Thursday, June 26, 2008

starting is so hard

I have much more of a problem with beginning to write than actually writing.

Once I get into the swing of things, I can write like the wind. I started writing about half an hour ago and have written 2 and a half pages of a journal article I'm working on in that time. If taking this blog break doesn't kill my momentum, I will probably finish up a good chunk of the revisions I am doing in another hour at the most.

But it's the starting that sucks.

The way journal articles work, for those not in the know, is that you send in an article to a journal, and they get 3 anonymous reviewers to give you comments. Then you get back one of 3 decisions: 1. rejection 2. revise and resubmit and 3. conditional accept. You almost never get a conditional accept, which is when they accept your journal article outright with very small changes. The only people who get that are like Karl Marx or something.

So the vast majority of people who are not Karl Marx, get a "revise and resubmit" decision. That's when the reviewers suggest a bunch of semi-major revisions, you revise them in the next 2-3 months, and then return the article back to the editor. He/she then may or may not send it back to the same reviewers, to different reviewers, or just read it over himself. At that point many people get a conditional accept, some get a rejection, and some get another round of revise and resubmit.

The whole process is long. It can take years to get from an article submission to a publication. Even after they conditionally accept it, you have to make those last small changes, then they send it back to you for proofreading, then you have to read actual publisher proofs to make sure the publisher got it right, and then it could be anywhere from several months to over a year until your article get to print. Also each time you send it back to the editor, it can be several weeks or several months before you can do the next stage.

For instance, I have an article coming out in August that I started working on when I was a junior in college in 2003. We first finished the article and sent it out in 2005. Then it got a revise and resubmit. Then it took a few months to make the changes, and then a few months for them to review it again. By then it was the end of 2006. And we got a second revise and resubmit decision. By the time we actually got a conditional accept, it was early 2008. We did those minor conditional accept things in March, did the proofreading in April, read the publisher proofs in May, and the article is coming out in print in August.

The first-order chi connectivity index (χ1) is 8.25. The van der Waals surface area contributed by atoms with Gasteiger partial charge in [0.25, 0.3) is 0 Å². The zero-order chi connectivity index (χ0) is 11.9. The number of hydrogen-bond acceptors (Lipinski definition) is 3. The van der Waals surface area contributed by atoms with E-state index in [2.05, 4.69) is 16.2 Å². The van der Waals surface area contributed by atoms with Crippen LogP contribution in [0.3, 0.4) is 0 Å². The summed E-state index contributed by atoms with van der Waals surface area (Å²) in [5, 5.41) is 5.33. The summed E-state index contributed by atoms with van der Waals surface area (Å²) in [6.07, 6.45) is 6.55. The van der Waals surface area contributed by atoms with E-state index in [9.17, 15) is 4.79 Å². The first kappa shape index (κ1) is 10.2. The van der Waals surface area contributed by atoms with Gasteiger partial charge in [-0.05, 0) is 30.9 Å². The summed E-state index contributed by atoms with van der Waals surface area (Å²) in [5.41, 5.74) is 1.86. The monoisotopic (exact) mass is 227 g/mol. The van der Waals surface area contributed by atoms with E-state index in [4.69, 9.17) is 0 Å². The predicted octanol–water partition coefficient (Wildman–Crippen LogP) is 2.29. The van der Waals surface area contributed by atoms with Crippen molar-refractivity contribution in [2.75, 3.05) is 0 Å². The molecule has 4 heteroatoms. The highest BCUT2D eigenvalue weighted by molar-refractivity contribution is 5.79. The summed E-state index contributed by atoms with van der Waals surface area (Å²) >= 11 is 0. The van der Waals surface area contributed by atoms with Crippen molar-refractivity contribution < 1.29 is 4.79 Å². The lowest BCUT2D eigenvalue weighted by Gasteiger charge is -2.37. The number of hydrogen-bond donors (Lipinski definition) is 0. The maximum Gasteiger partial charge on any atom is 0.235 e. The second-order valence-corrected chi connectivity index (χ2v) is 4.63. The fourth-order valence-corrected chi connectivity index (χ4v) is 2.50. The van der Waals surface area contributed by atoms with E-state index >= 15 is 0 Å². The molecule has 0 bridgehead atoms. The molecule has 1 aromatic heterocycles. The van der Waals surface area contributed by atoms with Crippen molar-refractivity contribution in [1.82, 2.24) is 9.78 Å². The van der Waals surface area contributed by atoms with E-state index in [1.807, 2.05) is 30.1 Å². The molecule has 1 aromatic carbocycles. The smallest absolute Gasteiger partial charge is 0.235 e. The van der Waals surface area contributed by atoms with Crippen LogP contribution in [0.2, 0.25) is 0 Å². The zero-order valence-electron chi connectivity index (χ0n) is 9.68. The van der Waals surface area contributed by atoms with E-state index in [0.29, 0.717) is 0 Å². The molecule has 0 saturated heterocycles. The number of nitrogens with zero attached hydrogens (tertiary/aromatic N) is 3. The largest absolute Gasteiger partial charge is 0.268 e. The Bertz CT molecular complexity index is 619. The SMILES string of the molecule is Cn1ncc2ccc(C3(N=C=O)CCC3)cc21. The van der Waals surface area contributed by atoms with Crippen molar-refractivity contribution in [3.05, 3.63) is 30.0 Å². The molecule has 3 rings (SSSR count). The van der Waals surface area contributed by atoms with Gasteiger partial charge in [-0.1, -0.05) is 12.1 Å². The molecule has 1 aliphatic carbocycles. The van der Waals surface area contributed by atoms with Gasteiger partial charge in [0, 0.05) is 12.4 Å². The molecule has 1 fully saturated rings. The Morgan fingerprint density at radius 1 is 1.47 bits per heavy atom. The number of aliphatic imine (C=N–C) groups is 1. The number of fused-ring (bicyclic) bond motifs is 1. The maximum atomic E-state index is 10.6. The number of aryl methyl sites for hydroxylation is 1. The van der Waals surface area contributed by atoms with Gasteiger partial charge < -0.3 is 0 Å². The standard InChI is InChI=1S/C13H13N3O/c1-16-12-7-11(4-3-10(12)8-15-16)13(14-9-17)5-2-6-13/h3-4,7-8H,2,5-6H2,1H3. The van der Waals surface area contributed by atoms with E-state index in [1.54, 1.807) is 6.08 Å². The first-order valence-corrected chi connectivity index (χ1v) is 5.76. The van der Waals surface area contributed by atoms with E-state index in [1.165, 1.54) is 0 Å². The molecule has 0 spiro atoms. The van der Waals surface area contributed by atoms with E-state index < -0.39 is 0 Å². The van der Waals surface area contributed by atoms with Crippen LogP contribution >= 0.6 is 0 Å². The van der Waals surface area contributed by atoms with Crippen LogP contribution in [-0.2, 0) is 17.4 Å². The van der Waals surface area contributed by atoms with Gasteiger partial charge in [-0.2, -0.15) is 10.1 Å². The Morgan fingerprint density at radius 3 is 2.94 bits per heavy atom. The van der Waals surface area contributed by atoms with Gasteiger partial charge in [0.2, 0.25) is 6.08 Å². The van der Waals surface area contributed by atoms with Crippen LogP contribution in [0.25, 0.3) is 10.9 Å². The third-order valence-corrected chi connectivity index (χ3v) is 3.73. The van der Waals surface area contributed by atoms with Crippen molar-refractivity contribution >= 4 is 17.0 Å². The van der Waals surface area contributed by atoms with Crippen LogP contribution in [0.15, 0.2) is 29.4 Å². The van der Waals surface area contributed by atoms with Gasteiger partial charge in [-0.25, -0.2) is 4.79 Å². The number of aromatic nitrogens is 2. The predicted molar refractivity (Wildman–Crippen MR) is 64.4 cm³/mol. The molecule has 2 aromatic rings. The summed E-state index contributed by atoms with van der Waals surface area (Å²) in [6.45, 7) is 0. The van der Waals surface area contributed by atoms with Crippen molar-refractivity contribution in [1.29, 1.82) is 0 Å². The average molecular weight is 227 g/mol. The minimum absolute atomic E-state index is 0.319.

Anyway, my long blathering here is because I'm working on revising and resubmitting my masters thesis. I got my MA in 2006, sent it out to a top journal, got rejected, sent it out to another (top) journal, got rejected, sent it out to a second tier journal, and got a revise and resubmit. I got this in April, when a whole lot of shit was going down (dissertation proposal draft 1, a grant proposal, end of the semester grading, proofreading that other article).

But over the past few weeks I have finally done the actual research necessary for this revision. Cause they of course wanted me to use a whole new data set to compliment the data I already had, plus collect a bunch of other data on maternity leave and child care policies for 20 schools. That stuff took forever, but I did it.

But now it comes to writing. And I'm having such a hard time actually sitting down and writing up my results. For the past 2 weeks I've been putting off starting. Today I finally sat down and started, and I'm already done with a major chunk (describing the findings in that extra dataset they wanted me to use). If I can actually sit here until I write up the stuff on maternity leave policies, I"ll have finished like 70% of the revision. After that it's all minor stuff, and making sure stuff makes sense with the new stuff in the paper, and maybe rewriting a bit of the conclusion. I can be finished with this by next week, which is my goal. But sitting down to write is just so damn hard!

1 comment:

  1. Sounds hard in the way that walking through the gates of hell would be hard. To me, anyway.
    But you'll do it.


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